What attracted you to a career in local government, and what was your path to becoming a city manager?
I began my work with the City of Santa Clarita in 1996 as an intern while I was still in college and quickly realized that I wanted to focus on serving the community through a career in local government. Since that time, I have served in a leadership role in nearly every department within the City, leading to my current role as City Manager.
What project are you the most proud of from your time as a city manager?
I’m fortunate to have been involved in many projects throughout my 24 years with the City, ranging from keeping Santa Clarita free from graffiti to the redevelopment of Main Street in Newhall. And, most recently, the construction of a new Sheriff’s Station. Even with the excitement that comes with completing large capital projects, what I’m most proud of as City Manager is the people I work with. The City of Santa Clarita has a strong philosophy focused on providing high-quality services to our community, while still being able to maintain a small-town feel. Our staff is over 600 strong, yet our City’s residents don’t receive services or responses that feel bureaucratic.
Over the last 33 years as a City, and even as we still continue to grow as a community, we have maintained our focus on staying connected with residents through direct and frequent communication with them. Our staff are supported through professional development and training opportunities, an internal mentoring program, and employee-driven wellness programs; as a result, they feel more connected to the organization and have maintained their eagerness to service the community.
When and how do you interact with the residents of your city?
Part of my commitment to our residents is to be reachable through a variety of platforms. I return calls, respond to all emails and can also be reached through the City’s online Resident Service Center. I feel it is important to remain connected to the members of our community, and that means not limiting the ways in which they are able to contact me.
What are two of the greatest challenges facing city managers in California today?
Change is expected, but the speed at which we seem to be moving these days is absolutely a challenge. As the environment and people’s expectations change, it is making it more challenging to ensure communication to residents is given in a timely manner in order to maintain our commitment to being open, honest and transparent. A second challenge that we are being faced with (and this is across our nation) is the political polarity we are seeing amongst our communities. California in particular is an amazingly diverse state, and we are in need of finding ways to come together to support each other, particularly during what has been an incredibly difficult and trying year for everyone.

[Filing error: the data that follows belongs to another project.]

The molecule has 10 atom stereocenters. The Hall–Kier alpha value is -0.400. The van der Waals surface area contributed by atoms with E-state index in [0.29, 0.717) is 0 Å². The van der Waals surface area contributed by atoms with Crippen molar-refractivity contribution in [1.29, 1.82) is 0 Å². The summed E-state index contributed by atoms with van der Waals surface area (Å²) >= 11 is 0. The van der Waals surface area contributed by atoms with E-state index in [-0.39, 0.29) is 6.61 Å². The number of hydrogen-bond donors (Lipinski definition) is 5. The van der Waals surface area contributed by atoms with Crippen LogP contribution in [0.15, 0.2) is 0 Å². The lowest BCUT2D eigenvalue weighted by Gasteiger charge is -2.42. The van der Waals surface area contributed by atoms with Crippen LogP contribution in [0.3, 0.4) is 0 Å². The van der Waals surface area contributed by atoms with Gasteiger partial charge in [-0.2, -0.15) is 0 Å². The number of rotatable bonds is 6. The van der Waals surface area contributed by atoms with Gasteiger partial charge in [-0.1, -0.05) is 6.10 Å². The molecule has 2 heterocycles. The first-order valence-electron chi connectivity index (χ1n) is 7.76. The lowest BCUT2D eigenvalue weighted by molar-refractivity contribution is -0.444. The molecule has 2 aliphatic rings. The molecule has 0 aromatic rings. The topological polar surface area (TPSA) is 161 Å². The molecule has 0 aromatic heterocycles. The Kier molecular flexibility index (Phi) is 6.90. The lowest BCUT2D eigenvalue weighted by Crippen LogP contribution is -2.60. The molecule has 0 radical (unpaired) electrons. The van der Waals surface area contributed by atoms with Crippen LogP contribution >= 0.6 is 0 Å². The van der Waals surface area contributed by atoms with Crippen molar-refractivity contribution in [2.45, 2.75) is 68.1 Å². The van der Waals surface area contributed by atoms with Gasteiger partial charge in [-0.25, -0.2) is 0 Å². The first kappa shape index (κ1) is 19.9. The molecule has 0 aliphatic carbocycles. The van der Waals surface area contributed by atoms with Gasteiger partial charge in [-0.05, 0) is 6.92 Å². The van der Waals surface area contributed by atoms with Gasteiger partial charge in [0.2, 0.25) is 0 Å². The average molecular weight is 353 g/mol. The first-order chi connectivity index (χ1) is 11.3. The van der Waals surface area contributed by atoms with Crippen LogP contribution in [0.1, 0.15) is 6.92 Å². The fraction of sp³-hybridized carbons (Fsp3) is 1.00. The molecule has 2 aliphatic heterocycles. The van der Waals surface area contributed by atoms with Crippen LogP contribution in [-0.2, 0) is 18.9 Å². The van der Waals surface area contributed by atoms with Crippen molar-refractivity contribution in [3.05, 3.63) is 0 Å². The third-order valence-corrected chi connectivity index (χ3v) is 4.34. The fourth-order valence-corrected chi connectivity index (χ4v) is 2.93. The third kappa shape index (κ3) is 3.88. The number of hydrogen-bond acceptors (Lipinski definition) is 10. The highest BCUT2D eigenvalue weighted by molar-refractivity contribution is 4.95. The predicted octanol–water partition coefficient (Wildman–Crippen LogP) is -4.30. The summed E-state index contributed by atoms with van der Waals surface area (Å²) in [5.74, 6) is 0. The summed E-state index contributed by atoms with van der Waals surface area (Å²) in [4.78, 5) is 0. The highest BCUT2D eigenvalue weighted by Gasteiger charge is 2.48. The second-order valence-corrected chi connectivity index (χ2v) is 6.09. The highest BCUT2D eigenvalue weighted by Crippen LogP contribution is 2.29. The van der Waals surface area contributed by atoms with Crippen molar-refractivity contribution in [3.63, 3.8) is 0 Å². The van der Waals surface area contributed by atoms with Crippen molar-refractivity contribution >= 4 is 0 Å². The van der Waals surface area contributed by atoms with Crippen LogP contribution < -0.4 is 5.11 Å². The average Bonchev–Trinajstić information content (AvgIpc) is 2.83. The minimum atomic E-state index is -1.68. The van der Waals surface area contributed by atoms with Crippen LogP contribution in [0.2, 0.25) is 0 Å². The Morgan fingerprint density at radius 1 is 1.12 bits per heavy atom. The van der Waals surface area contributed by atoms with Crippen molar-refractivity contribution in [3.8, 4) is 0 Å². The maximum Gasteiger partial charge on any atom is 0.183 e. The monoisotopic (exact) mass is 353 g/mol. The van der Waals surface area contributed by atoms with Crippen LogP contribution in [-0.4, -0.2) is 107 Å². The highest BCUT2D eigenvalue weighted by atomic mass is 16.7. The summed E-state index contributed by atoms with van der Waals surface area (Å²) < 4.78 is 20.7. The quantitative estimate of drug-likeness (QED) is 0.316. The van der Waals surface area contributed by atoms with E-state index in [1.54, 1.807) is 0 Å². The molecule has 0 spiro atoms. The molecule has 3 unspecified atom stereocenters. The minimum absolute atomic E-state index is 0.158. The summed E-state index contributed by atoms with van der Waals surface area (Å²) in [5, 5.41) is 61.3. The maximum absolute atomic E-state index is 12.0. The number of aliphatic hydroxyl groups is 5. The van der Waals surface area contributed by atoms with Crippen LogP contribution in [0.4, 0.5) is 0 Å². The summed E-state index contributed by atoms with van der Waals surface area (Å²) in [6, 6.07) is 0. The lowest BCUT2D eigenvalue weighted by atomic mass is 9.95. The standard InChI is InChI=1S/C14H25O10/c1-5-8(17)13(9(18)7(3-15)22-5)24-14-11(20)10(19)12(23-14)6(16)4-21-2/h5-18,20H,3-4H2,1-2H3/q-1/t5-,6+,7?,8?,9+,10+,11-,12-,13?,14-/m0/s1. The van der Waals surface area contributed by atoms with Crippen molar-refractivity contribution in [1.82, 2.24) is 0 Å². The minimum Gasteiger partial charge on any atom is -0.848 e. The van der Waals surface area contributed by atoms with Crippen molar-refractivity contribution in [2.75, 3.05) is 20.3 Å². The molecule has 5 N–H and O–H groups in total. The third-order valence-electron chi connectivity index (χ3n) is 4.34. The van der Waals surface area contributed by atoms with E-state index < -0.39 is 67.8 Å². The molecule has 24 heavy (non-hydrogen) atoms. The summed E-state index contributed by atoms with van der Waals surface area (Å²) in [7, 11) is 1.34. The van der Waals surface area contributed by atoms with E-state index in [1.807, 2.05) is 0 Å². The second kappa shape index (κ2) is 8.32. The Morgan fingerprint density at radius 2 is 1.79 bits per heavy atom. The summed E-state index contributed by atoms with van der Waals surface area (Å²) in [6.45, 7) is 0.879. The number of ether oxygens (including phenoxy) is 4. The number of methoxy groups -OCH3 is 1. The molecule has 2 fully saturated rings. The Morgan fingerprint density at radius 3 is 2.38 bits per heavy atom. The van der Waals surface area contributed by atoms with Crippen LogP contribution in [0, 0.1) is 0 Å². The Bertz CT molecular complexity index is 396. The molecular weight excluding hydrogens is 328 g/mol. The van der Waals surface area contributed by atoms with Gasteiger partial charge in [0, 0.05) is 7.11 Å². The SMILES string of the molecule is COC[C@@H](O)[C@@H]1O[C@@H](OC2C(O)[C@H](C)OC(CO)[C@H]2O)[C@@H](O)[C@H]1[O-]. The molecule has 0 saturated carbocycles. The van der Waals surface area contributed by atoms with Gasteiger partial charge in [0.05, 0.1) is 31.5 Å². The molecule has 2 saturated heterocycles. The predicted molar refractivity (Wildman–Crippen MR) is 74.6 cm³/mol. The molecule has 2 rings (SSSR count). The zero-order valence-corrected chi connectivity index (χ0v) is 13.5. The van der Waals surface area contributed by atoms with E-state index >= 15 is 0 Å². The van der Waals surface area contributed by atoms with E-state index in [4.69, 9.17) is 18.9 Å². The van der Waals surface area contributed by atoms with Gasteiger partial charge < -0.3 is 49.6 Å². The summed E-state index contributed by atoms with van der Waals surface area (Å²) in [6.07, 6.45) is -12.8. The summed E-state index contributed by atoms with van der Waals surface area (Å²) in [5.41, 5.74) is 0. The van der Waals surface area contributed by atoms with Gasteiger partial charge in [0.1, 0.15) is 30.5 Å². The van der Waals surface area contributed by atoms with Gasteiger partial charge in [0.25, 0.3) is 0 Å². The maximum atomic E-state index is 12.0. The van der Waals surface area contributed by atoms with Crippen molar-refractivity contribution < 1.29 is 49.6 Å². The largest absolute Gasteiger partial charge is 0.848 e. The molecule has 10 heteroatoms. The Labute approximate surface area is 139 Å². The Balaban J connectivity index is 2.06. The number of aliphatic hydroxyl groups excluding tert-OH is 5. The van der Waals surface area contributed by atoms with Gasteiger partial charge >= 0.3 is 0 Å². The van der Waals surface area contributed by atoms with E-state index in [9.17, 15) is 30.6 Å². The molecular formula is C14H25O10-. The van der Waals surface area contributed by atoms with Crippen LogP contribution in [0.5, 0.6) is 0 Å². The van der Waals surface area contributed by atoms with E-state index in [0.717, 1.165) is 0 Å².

As a city manager, how do you help uphold the public’s trust in local government?
In Santa Clarita, we take pride in operating in a non-bureaucratic manner. We keep our residents informed of what’s going on in the City, and solicit feedback from them to learn more about what they feel are priorities for our community. We gather feedback through surveys, emails, phone calls and not only listen to those who opt to speak during a City Council meeting, but we follow up directly with them regarding their comments or questions. Maintaining a continuous flow of communication with residents helps them feel more connected and committed to the City and, ultimately, each other.
What are some of the benefits of a council-manager form of city government?
We have a clear separation of duties for the work of staff versus the Council. We’re able to draw a distinct line between administrative responsibilities and the policy/political aspect of local government.
How does the issue of local control impact the future of California?
With the erosion of local control comes a one-size-fits-all policy system, which ultimately has a negative impact on the residents of our very diverse community. Los Angeles County, for example, is the most populous county in the nation and accounts for nearly 10 million residents. With 120-125 unincorporated areas and 88 incorporated cities, the diversity of LA County is unparalleled. What may work for one community of residents out of over 200 areas/cities may not work for Santa Clarita.